Those that are interested in getting a license should get your information and business structure ready now (which includes incorporating, finding suppliers and a building location, and cleaning up your criminal record) rather than later.

How will cannabis businesses be licensed in California?

The new marijuana laws in California going into effect will create  a dual licensing system between local cities and counties and the State.  Your new business will be required to obtain a city cannabis permit, an Orange County cannabis permit, or both a city and county license, permit, or other authorization, before your business can apply for a state license.

What kind of cannabis business license will you need?

The type of license you need will depend on your business and what capabilities you desire. The Act limits the different types of licenses that one person may hold.

You can hold a dispensary license for marijuana, or a transportation license, a cannabis growers license, or a state testing lab license, but the law prohibits in certain cases you from holding more than one license. You can hold several of the same types of licenses (for example, if you have dispensaries in different locations), but are limited as far as holding different types of licenses.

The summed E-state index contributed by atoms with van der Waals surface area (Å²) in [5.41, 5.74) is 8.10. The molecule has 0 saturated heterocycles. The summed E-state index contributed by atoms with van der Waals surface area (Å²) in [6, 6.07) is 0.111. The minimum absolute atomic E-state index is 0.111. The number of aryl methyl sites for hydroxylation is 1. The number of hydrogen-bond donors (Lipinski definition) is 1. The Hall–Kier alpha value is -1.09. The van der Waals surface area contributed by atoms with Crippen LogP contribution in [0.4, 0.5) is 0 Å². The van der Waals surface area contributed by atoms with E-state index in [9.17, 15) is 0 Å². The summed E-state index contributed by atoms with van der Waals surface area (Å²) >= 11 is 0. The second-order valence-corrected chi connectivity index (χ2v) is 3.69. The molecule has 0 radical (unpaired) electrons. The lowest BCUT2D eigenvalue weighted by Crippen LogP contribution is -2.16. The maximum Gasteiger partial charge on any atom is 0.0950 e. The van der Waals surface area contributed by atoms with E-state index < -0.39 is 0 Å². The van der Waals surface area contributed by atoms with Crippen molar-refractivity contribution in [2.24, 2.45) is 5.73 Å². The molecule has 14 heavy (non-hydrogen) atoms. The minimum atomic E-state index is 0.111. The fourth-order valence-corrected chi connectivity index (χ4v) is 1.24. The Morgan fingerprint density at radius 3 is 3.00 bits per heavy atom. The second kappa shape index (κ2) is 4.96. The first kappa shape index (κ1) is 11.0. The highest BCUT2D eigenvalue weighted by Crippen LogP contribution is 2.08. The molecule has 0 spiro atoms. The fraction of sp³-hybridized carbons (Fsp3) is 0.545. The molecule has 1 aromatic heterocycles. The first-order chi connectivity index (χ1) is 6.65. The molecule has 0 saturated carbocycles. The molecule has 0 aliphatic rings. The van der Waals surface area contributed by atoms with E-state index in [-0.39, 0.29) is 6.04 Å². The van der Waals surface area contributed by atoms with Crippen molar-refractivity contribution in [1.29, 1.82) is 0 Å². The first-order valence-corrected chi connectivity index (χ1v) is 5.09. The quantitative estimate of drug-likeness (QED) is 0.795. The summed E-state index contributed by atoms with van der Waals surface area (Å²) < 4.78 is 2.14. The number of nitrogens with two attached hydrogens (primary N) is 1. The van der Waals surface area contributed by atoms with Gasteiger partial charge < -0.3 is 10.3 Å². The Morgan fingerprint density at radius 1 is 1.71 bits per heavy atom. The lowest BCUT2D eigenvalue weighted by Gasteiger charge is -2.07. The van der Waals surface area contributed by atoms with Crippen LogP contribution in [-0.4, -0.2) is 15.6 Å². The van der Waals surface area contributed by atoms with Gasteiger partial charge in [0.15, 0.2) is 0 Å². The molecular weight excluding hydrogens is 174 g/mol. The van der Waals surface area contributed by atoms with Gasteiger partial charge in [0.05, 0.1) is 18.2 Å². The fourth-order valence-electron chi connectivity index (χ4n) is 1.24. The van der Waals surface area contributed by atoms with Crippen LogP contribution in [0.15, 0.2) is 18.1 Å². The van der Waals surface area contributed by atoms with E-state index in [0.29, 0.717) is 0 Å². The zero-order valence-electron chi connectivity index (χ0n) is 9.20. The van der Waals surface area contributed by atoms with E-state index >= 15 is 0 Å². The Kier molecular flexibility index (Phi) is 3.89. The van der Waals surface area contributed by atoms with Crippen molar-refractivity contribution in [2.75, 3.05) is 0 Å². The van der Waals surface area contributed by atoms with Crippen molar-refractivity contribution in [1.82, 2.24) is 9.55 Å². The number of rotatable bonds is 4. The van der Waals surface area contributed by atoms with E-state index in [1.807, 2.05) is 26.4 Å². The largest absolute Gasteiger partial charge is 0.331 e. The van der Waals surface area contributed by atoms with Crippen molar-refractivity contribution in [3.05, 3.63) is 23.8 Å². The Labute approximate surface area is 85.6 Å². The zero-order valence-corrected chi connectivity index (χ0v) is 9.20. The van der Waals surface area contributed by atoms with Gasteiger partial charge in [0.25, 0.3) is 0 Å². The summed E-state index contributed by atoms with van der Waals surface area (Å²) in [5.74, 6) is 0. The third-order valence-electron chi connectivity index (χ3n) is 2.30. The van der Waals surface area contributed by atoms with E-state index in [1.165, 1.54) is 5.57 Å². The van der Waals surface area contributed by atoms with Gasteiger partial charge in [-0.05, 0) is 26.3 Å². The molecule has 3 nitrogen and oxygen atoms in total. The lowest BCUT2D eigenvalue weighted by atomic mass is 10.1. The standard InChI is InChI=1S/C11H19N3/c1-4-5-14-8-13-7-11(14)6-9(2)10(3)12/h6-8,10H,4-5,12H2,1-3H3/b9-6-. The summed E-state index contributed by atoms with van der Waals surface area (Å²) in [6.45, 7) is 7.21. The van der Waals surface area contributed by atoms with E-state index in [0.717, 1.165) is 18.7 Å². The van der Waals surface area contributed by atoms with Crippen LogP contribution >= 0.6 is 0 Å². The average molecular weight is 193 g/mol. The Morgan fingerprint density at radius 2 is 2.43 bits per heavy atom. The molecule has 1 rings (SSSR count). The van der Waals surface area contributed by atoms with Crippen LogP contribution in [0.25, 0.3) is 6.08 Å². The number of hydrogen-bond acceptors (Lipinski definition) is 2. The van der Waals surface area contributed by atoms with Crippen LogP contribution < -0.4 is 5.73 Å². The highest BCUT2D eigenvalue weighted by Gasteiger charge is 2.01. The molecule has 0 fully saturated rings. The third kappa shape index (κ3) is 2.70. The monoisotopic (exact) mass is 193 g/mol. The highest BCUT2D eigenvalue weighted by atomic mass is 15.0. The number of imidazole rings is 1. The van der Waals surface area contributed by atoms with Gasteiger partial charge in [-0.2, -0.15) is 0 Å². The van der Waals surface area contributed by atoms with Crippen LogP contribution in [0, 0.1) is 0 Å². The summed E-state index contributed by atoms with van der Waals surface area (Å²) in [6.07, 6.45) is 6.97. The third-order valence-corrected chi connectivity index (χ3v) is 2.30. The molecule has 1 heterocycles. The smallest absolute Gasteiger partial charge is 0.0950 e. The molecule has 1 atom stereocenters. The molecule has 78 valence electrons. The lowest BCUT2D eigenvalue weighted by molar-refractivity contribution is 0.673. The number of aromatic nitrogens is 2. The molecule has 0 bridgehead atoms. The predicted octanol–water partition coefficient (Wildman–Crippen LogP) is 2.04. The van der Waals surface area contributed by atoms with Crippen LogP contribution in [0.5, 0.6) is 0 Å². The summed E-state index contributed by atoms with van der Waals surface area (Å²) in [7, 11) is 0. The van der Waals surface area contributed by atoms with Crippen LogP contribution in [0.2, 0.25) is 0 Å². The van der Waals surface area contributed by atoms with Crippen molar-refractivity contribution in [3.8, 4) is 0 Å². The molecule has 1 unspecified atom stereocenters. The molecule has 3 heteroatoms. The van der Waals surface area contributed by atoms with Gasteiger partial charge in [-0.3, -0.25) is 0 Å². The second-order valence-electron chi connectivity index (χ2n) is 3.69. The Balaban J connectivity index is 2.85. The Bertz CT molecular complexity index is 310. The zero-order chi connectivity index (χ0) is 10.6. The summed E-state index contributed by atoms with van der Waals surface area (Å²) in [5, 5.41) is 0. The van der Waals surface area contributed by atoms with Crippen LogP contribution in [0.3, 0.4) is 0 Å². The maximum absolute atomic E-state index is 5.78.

What cannabis license types will be available in California?

The California Cannabis and Marijuana Act requires licenses for any of the following activities related to the plant:

  • Cultivation
  • Manufacture
  • Distribution
  • Transportation
  • Laboratory testing, and s
  • Sale of retail or medical cannabis.

Who issues cannabis licenses in California?

  1. The Department of Food and Agriculture is responsible for issuing cultivation licenses.
  2. The Department of Public Health is responsible for issuing manufacturing licenses; and the
  3. The Bureau of Cannabis Regulation within the Department of Consumer Affairs is responsible for issuing distribution, transportation, laboratory testing, and dispensary (sale) licenses.

How can you apply for a license from the appropriate agency?

None of the bureaus or departments in the State of California re issuing state licenses at this time., and they won’t be accepting applications for licenses until 2018.

The Bureau of Medical Cannabis Regulation has promised to give priority to existing medical cannabis collective operations, but under the new laws, you must get a city or county permit first and then apply for the State License.  We recommend obtaining a location, a city permit, and then prepare (incorporate, and get suppliers and procedures ready for your location), so that you can be first in line during the rush of applications on January 2, 2017.

The bureau says that: